Home News Canada Jewish groups hope for better Iran deal after U.S. pulls out

Jewish groups hope for better Iran deal after U.S. pulls out

U.S. President Donald Trump holds a press conference in the White House on Nov. 7. (White House photo)

Is the Iran nuclear deal dead and buried, or was U.S. President Donald Trump’s decision to pull out of it merely an opportunity to negotiate a better one?

Some Jewish groups in Canada are hoping it will be the latter.

The Centre for Israel and Jewish Affairs (CIJA) noted that despite the existing agreement’s flaws, diplomacy was the best way to block Iran’s path to a nuclear weapon. And B’nai Brith Canada said, “The U.S. decision to withdraw creates an opportunity to negotiate a stronger agreement.”

The Friends of the Simon Wiesenthal Center stated that it is aligning itself with its Los Angeles-based main office, which commended President Trump for withdrawing from the Iranian nuclear agreement and imposing sanctions on the Iranian regime.


In Ottawa, meanwhile, Prime Minister Justin Trudeau acknowledged that the Iran nuclear deal wasn’t perfect, but it nevertheless helped prevent that country from developing a nuclear weapon.

Global News reported that Trudeau said he regretted Trump’s decision to withdraw from the 2015 agreement, formally known as the Joint Comprehensive Plan of Action (JCPOA), which was negotiated by the world’s major powers.

Trudeau said that he respects other countries’ foreign policy decisions, but Canada is firmly aligned with its European allies.

In Israel, Prime Minister Benjamin Netanyahu said in a speech on May 8 that, “Israel has opposed the nuclear deal from the start because we said that rather than blocking Iran’s path to a bomb, the deal actually paved Iran’s path to an entire arsenal of nuclear bombs, and this within a few years’ time.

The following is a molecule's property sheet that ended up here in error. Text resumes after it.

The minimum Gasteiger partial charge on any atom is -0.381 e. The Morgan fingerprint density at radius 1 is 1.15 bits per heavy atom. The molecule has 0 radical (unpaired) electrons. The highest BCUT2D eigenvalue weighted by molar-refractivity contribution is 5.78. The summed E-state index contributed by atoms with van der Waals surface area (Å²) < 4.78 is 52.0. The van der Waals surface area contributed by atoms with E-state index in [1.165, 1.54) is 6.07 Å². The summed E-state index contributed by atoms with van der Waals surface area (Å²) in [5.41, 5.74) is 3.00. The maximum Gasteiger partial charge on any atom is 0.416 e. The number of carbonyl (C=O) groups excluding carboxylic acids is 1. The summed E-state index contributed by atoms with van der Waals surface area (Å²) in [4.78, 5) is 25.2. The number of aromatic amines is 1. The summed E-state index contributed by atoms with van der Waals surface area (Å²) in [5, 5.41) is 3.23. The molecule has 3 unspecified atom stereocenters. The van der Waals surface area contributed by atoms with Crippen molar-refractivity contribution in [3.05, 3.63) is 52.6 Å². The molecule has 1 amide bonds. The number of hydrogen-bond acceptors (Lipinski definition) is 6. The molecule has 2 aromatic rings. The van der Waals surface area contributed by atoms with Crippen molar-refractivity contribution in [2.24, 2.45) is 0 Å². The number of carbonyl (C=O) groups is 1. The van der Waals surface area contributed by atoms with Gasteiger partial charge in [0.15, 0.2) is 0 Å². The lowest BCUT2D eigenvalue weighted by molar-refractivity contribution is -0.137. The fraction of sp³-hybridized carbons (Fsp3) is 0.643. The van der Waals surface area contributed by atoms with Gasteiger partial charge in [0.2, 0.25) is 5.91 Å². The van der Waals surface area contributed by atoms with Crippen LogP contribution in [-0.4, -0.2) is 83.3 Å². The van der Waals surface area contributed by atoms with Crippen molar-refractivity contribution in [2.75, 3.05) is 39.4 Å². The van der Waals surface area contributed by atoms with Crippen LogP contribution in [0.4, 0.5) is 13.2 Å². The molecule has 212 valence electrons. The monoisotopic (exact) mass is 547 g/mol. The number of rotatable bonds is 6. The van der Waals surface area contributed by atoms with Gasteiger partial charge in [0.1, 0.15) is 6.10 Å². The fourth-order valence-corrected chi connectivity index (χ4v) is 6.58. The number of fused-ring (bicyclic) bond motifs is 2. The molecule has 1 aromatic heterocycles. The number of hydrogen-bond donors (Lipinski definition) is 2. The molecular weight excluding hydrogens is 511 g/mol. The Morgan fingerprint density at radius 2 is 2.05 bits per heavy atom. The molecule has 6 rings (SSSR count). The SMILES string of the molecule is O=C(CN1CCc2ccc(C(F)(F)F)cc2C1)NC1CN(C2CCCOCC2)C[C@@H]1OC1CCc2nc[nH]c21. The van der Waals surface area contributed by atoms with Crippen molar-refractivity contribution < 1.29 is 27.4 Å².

Iranian President Hassan Rouhani, left, makes an announcement in front of the Bushehr Nuclear Plant in 2015. (Hossein Heidarpour/Tasnim News Agency/CC BY 4.0)

“The removal of sanctions under the deal has already produced disastrous results. The deal didn’t push war further away, it actually brought it closer.”

Netanyahu said the “deal didn’t reduce Iran’s aggression, it dramatically increased it.

“And as we exposed last week, since the deal, Iran intensified its efforts to hide its secret nuclear weapons program.”

B’nai Brith Canada CEO Michael Mostyn said that, “The JCPOA was never a good deal to begin with and the world deserves a solid agreement that will permanently halt Iran’s nuclear weapons program.

Canada should call for improvements to the deal and maintain its own sanctions targeting Iran’s ballistic-missile programs.
– Shimon Fogel

“The JCPOA had no impact on stymieing the regime’s radical behaviour in the Middle East, nor its public commitment to Israel’s destruction. The Iranian regime and its terror proxies remain a clear and present danger to Canada, its citizens and its national interests.”

Mostyn said that Canada should pull back from its goal of reestablishing diplomatic and economic ties with Iran.